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Budget session held for cuts that are no longer coming


TOWNSEND — The upcoming school budget override vote has stirred the passions of many Townsend residents, including one of the selectman.

In preparation for Townsend’s override vote on Monday, June 25, the Board of Selectmen held its normally-scheduled June 19 meeting in the Great Hall instead. The meeting was planned as an information session for voters about the override and its consequences.

The plan for the meeting was to have every department present facts about what affect the approval or disapproval of the override would have on the town. However, events in Ashby changed all that.

The meeting had been planned before Ashby voted against the override on June 12.

As a regional school system, the North Middlesex school budget must be approved by a majority of the three member towns.

Pepperell had already accepted the certified school budget.

Ashby and Townsend only budgeted a 2.5 percent increase from the previous year’s budget, with overrides placed before voters to make up the difference.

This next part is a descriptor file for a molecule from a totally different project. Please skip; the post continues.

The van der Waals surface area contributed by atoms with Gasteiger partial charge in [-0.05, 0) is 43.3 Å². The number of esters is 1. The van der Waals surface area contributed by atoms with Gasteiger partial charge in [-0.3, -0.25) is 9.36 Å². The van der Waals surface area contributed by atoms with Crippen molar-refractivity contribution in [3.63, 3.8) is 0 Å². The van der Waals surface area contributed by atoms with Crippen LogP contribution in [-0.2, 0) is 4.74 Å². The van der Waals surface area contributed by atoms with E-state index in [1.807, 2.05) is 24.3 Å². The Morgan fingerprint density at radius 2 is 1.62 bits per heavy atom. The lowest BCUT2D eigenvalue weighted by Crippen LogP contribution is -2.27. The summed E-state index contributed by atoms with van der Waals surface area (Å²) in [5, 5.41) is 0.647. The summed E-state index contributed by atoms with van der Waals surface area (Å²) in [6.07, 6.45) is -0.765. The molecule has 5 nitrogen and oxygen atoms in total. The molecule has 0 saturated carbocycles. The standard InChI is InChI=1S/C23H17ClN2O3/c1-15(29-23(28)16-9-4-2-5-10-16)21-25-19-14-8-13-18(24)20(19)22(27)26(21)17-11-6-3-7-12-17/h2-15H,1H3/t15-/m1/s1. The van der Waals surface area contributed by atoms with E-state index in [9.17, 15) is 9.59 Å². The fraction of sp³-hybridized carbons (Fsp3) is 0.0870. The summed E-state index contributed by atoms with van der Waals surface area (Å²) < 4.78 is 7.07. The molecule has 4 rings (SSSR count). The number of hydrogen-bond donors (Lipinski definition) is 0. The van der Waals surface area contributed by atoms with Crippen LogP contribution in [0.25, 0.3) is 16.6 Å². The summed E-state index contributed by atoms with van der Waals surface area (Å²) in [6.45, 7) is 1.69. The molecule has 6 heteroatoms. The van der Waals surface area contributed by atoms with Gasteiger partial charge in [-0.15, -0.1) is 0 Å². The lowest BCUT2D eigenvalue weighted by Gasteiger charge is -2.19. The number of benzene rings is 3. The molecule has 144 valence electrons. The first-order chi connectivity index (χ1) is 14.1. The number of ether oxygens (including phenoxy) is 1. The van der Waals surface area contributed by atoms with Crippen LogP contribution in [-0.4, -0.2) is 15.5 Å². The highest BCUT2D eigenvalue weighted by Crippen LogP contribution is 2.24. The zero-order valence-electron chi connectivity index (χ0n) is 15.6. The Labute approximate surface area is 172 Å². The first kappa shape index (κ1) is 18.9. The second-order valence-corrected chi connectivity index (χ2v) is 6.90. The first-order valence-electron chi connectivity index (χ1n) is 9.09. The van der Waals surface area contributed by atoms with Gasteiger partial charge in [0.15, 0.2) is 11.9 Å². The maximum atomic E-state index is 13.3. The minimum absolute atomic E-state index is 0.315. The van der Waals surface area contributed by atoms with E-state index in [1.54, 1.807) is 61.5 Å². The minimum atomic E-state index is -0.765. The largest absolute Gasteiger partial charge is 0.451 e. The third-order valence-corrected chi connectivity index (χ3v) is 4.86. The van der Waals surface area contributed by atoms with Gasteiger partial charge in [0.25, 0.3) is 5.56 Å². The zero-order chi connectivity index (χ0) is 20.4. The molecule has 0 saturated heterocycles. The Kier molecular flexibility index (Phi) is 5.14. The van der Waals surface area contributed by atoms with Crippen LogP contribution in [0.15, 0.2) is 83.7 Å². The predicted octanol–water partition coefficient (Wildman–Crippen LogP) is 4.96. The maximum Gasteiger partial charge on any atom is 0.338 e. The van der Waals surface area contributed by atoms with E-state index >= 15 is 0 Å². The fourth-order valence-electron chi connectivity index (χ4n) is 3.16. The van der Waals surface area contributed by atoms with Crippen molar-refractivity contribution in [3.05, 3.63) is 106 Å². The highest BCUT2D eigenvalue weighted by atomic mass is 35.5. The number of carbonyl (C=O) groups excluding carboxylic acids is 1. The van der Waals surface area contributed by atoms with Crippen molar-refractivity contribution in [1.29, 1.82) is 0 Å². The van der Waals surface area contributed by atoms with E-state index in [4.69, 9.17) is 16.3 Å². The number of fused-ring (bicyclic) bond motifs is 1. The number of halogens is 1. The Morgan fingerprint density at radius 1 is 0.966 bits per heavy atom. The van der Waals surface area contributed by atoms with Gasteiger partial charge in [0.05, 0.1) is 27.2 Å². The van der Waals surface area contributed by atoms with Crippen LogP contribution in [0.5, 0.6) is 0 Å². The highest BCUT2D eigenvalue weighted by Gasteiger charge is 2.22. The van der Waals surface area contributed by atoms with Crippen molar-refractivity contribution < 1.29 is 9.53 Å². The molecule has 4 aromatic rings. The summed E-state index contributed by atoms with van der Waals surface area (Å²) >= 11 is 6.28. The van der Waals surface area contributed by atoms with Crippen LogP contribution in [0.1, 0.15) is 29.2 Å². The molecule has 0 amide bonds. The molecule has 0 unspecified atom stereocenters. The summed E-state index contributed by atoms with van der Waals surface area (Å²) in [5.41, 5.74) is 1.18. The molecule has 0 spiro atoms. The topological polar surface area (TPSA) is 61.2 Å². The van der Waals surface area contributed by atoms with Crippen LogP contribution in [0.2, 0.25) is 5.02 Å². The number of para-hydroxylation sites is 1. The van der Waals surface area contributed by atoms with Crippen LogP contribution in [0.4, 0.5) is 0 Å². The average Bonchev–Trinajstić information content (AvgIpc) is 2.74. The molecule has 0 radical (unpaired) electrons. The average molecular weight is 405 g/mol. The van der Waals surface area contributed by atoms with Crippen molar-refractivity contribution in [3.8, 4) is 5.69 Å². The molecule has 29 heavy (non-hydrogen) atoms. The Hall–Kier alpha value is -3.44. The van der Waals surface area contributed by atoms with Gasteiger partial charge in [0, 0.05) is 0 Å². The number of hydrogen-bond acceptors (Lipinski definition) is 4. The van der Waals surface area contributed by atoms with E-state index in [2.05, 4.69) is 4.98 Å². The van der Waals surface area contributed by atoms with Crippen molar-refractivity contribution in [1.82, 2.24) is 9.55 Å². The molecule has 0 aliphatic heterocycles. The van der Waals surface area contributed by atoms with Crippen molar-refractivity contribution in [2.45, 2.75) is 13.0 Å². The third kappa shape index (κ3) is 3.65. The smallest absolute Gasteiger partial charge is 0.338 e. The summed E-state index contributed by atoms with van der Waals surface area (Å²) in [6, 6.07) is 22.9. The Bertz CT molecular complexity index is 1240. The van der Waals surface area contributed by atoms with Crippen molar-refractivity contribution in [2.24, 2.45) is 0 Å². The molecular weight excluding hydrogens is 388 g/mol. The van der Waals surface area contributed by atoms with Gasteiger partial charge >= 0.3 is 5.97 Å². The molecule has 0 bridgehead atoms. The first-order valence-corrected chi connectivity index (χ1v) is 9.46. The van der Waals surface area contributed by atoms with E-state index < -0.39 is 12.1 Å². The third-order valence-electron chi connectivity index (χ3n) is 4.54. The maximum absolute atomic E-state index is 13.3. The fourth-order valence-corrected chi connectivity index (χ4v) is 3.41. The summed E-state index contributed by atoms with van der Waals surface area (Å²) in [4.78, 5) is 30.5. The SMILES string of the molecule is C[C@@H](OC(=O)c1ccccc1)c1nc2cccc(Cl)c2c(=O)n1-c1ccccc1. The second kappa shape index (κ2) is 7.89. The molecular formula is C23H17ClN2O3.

If Ashby had approved its override, Townsend would have been required to support the school’s certified budget, either through a property tax override or through deep cuts in municipal spending, to the tune of $714,220. Now Townsend’s vote will decide the fate of the existing school budget and could have an impact on the Ashby town budget.

Even though Monday’s election won’t require municipal budget cuts, whether the override is passed or not, several departmental presentations aired the possibility of future cuts without an override. Town departments had been asked to prepare scenarios on the impact of a 15 percent cut, had the Townsend override failed and Ashby’s succeeded.

“Today, as we sit, Ashby has rejected the override,” said Chenelle. “If we reject the override, then the School Committee would have to go back and recertify its budget.”

The School Committee would submit its new budget, he said, and it would need to be voted on at a special town meeting within 45 days of the submission.

“Today, if we reject the override, there are no cuts to be made on the municipal side of the budget,” Chenelle reminded the audience.

Highway Superintendent Ed Kukkula, Zoning Board of Appeals administrative assistant Karen Chapman and Building Commissioner Richard Hanks all warned of dire consequences if their budgets had to be cut, as did police Chief Erving Marshall and interim fire Chief Donald Klein.

However, Town Clerk Daniel Murphy suggested there isn’t enough factual information for an informative meeting.